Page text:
Ryan Porteous reveals Steve Clarke message as Shaun Maloney backs up Scotland boss
Did he look happy? He certainly did. Ryan Porteous couldn’t wipe the big smile from his face after his outstanding Scotland debut. Rightly so.
There were doubters aplenty. Some didn’t think he was good enough. Others feared he was an accident waiting to happen. The Hibs centre-back proved them all wrong with an assured performance which had the critics eating their words. Just the way he likes it.
“When called upon I wanted to be ready,” said Porteous, selected after injuries ruled Grant Hanley, Liam Cooper, John Souttar, Scott McKenna and Kieran Tierney out of the Nations League Group B1 decider against Ukraine in Krakow. “I think I was ready.”
Asked after the match what manager Steve Clarke said to him in the dressing room, Porteous was hesitant for the first time all night before revealing: “He just maybe said that will show a few people. We came here to do a job and I’m buzzing to play my part.”
Asked to clarify if Clarke was referring to lack of belief in him or the team, Porteous replied: “I think it was more in me, but I’m big enough to take that. I never doubted myself and the manager has never doubted me.”
Porteous hadn’t played with Jack Hendry before and the pair didn’t have much time to prepare following Saturday’s victory over the Republic of Ireland at Hampden, but the partnership stood up to the challenge and answered the questions posed by the Ukrainian attack. With full-backs Aaron Hickey and Greg Taylor also starting due to injuries, it made for a relatively inexperienced and untested back four at international level, albeit one backed up by veteran Hearts goalkeeper Craig Gordon.
John McGinn admitted that the back-four selection “probably raised a few eyebrows” but the Scotland skipper was impressed. “Fair play to the four of them,” said the former Hibs midfielder. “They were absolutely outstanding and without them we wouldn’t be through.”
Former Hearts full-back Hickey delivered his best Scotland performance to date on the right, providing the team’s most productive attacking outlet in the first half and using his pace to defend effectively. But it was the performance of Porteous – picked to start ahead of St Mirren’s Declan Gallagher – that was the main talking point.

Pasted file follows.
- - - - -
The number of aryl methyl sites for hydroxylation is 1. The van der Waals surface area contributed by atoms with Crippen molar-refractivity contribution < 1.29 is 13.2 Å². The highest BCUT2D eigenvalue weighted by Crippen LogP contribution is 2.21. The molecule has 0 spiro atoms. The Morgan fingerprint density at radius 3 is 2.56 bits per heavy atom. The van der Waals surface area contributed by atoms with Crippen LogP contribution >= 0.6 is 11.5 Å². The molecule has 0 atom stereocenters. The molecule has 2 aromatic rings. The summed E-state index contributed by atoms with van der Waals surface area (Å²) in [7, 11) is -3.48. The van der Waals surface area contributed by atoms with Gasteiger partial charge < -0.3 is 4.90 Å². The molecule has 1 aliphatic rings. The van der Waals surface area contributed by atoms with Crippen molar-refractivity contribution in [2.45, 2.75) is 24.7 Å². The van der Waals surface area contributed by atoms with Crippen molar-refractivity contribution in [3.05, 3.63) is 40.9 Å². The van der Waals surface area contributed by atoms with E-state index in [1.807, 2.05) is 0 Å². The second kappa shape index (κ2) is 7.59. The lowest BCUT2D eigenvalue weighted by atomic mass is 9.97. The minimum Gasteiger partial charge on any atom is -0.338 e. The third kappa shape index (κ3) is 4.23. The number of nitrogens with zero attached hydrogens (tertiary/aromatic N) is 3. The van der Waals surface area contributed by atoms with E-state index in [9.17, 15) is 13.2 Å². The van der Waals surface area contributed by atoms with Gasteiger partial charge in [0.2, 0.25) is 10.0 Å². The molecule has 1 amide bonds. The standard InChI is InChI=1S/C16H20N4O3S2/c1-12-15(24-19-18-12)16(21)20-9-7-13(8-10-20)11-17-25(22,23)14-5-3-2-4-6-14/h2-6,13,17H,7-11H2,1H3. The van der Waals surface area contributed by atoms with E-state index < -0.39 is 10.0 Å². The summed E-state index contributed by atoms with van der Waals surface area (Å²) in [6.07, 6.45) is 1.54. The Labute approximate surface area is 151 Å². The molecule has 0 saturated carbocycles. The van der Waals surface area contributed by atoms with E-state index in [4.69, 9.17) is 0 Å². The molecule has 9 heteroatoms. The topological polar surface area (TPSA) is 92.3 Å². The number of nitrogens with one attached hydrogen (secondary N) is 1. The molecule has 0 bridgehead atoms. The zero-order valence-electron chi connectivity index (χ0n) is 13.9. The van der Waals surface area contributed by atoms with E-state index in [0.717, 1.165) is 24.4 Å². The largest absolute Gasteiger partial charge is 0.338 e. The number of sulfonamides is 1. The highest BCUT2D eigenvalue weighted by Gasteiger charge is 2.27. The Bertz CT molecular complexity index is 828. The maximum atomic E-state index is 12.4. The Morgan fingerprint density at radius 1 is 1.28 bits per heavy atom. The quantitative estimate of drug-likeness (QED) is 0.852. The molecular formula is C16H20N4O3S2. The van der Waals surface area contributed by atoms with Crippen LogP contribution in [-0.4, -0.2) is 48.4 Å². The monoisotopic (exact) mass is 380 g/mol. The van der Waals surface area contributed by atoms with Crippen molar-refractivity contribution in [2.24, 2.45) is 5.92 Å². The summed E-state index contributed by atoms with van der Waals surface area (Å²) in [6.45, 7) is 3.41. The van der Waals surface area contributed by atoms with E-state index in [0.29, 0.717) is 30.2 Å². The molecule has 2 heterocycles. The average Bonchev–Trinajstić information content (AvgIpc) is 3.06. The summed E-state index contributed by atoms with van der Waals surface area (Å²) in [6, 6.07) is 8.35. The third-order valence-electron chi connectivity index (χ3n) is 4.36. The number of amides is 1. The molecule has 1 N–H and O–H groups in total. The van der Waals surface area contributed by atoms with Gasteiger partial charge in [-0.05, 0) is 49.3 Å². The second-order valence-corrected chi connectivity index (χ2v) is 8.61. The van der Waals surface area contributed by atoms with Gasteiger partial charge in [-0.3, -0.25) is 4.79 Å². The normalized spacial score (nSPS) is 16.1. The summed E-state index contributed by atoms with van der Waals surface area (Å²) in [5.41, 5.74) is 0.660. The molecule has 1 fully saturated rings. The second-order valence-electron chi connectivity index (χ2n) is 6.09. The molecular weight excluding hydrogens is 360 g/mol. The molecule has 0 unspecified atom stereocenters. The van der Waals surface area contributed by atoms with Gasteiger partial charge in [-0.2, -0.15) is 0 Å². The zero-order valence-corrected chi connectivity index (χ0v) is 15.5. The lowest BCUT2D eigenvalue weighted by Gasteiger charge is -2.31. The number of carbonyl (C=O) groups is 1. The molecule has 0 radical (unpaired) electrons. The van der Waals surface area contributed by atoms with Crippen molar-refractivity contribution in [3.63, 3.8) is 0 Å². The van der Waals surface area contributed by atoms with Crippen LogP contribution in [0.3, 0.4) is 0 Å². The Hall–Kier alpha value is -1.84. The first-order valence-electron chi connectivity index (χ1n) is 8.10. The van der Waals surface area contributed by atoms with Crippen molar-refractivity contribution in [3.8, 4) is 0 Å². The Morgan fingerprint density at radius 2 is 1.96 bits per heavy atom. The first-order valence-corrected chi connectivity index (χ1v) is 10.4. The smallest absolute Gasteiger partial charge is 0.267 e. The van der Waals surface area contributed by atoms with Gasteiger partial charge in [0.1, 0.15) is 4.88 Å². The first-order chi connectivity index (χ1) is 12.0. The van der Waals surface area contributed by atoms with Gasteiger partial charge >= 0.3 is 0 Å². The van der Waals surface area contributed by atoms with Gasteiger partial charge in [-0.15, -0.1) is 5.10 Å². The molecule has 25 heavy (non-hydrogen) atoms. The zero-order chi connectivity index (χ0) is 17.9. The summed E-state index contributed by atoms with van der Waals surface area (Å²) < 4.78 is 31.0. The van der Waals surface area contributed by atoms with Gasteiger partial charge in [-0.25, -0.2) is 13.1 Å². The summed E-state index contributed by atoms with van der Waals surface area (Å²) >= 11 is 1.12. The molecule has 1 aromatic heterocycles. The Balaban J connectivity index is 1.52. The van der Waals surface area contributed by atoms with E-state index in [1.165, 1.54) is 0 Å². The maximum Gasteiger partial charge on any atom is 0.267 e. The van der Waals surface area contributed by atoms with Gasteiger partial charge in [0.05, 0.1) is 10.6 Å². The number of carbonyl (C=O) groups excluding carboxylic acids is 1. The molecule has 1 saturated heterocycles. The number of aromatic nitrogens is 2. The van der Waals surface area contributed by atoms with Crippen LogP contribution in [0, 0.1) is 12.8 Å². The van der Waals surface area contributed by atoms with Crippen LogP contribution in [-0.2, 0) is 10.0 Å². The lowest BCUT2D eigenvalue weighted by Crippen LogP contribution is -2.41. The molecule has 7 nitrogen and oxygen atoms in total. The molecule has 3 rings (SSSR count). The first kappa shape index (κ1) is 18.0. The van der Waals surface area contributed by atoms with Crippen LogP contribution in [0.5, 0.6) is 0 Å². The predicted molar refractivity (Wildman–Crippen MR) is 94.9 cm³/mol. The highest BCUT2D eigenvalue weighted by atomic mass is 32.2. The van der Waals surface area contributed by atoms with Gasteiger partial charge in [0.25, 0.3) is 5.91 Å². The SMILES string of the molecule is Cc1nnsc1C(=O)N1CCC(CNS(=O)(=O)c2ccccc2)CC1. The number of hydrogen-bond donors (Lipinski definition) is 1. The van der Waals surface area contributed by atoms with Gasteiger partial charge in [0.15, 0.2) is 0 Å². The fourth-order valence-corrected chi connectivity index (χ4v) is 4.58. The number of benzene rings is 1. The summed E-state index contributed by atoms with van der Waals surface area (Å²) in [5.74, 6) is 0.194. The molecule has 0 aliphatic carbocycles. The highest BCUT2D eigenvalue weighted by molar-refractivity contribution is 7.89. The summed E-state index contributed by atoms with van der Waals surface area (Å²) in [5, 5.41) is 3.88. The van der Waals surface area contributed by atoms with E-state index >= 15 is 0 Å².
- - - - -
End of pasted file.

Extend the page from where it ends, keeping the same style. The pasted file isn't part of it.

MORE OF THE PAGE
Porteous is often a talking point at Hibs, the latest incident coming just before the international break at Easter Road when he was accused by Aberdeen boss Jim Goodwin of “blatant cheating” for winning a penalty. Former referees waded with their say on a podcast.
The fallout that followed was handled adroitly by Clarke, who had already named Porteous in his squad by that point and emphasised that he would only judge him on “what he does for us, how he trains for us, how he works for us when he gets his chance to play”.
Judged on that basis, Porteous was a rock for Scotland against Ukraine. Aggressive when needed, brave when it was required, he was also composed and slick in possession.
Michael Stewart, the former Hearts and Hibs midfielder who was the match analyst for Premier Sports, imparted his view that Porteous has “all the attributes” to be a top player but is prone to “lapses in concentration” which can blot his copybook.
The fact that the match in Krakow, however, was out of his Hibs comfort zone eliminated the risk that he would take his eye off the ball or try something daft. It wasn’t a night for that.
It was his Scotland debut in a stadium he hadn’t played in before, against a striker he hadn’t played against. He was lining up in a makeshift back four he hadn’t played with before after little time to prepare on the training ground, and it was a hugely important match.
So the 23-year-old got in the zone and focused on doing the basics well – while continuing to play with his usual levels of composure and self-confidence. “Porteous was outstanding for a debut,” said Clarke. “So pleased for the boy, shows that he listens and that he learns.”
That was perhaps a reference to comments to the contrary made by Steven Gerrard when he was Rangers boss. He doesn’t learn, was Gerrard’s take on Porteous after a red card tackle at Ibrox a year ago.
Shaun Maloney, who worked with him during his short spell in charge of Hibs, believes Porteous does listen and learn. He explained how much he has improved over the last 12 months.
“I’ve got no doubts about Ryan,” said the former Hibs boss. “He’s a brilliant person. He’s brilliant to train. The manager said he listens and learns. It is completely true. He’s a fantastic player.
“Before I went in and worked with him you could definitely see weaknesses in his game. When you actually work with him you actually see how good he can be.
“Technically, on the ball, he’s at a really high level and he wants to listen and learn if you ask him to defend in different ways. Normally he was just always man marking. Now, he understands zonal defending. He understands the defensive line. The improvement he has made over the last 12 months in a massive credit to him.”
Neil McCann acknowledged that there “would have been a lot of question marks” about picking Porteous over Gallagher, who has more international experience, but described it as a “brave decision” by the Scotland boss.
“He was a lion,” the former Hearts and Scotland winger said of Porteous. “As a partnership, Porteous and Hendry had no time to work. They have probably been on the training field together as a partnership maybe a couple of times. A lot of that work would have been done in a room, so to take that information on board was very good and it shows that Ryan is a good listener.
“There’s a lot said about Ryan Porteous. Yes, he has this emotion that sometimes takes over in his game and he makes rash challenges and rash decisions. But I like the kid. He’s a good player. He proved at international level that he does not look out of place.”